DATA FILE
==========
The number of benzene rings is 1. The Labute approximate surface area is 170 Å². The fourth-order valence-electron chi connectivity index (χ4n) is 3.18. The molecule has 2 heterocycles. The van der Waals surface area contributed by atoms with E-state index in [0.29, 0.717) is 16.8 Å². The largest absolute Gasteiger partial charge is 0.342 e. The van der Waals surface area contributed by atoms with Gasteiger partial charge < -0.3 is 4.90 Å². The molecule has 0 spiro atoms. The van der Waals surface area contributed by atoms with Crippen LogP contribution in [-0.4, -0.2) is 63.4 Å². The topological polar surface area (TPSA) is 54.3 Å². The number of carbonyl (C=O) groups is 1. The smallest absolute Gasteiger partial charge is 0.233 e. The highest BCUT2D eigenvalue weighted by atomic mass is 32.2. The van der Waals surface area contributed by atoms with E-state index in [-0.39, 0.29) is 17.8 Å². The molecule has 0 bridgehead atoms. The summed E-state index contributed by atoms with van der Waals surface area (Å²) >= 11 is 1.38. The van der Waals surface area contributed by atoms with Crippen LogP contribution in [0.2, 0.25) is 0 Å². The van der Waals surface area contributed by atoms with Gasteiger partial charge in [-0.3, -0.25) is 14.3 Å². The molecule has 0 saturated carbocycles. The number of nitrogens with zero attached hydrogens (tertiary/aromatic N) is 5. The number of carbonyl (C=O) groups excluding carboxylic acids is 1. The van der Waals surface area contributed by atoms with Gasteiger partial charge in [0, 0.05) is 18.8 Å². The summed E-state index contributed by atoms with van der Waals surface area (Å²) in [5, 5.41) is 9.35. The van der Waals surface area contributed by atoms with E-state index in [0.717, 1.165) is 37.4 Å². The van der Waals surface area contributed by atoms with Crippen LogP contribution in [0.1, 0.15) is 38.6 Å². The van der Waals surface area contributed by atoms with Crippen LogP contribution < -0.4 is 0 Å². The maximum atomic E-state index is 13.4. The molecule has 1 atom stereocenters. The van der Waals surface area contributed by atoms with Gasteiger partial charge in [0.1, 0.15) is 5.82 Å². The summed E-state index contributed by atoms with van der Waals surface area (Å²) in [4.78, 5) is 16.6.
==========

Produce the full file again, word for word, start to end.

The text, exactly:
The number of benzene rings is 1. The Labute approximate surface area is 170 Å². The fourth-order valence-electron chi connectivity index (χ4n) is 3.18. The molecule has 2 heterocycles. The van der Waals surface area contributed by atoms with E-state index in [0.29, 0.717) is 16.8 Å². The largest absolute Gasteiger partial charge is 0.342 e. The van der Waals surface area contributed by atoms with Gasteiger partial charge < -0.3 is 4.90 Å². The molecule has 0 spiro atoms. The van der Waals surface area contributed by atoms with Crippen LogP contribution in [-0.4, -0.2) is 63.4 Å². The topological polar surface area (TPSA) is 54.3 Å². The number of carbonyl (C=O) groups is 1. The smallest absolute Gasteiger partial charge is 0.233 e. The highest BCUT2D eigenvalue weighted by atomic mass is 32.2. The van der Waals surface area contributed by atoms with E-state index in [-0.39, 0.29) is 17.8 Å². The molecule has 0 bridgehead atoms. The summed E-state index contributed by atoms with van der Waals surface area (Å²) >= 11 is 1.38. The van der Waals surface area contributed by atoms with Crippen LogP contribution in [0.2, 0.25) is 0 Å². The van der Waals surface area contributed by atoms with Gasteiger partial charge in [-0.3, -0.25) is 14.3 Å². The molecule has 0 saturated carbocycles. The number of nitrogens with zero attached hydrogens (tertiary/aromatic N) is 5. The number of carbonyl (C=O) groups excluding carboxylic acids is 1. The van der Waals surface area contributed by atoms with Gasteiger partial charge in [0, 0.05) is 18.8 Å². The summed E-state index contributed by atoms with van der Waals surface area (Å²) in [5, 5.41) is 9.35. The van der Waals surface area contributed by atoms with E-state index in [0.717, 1.165) is 37.4 Å². The van der Waals surface area contributed by atoms with Crippen LogP contribution in [0.1, 0.15) is 38.6 Å². The van der Waals surface area contributed by atoms with Crippen LogP contribution < -0.4 is 0 Å². The maximum atomic E-state index is 13.4. The molecule has 1 atom stereocenters. The van der Waals surface area contributed by atoms with Gasteiger partial charge in [0.1, 0.15) is 5.82 Å². The summed E-state index contributed by atoms with van der Waals surface area (Å²) in [4.78, 5) is 16.6.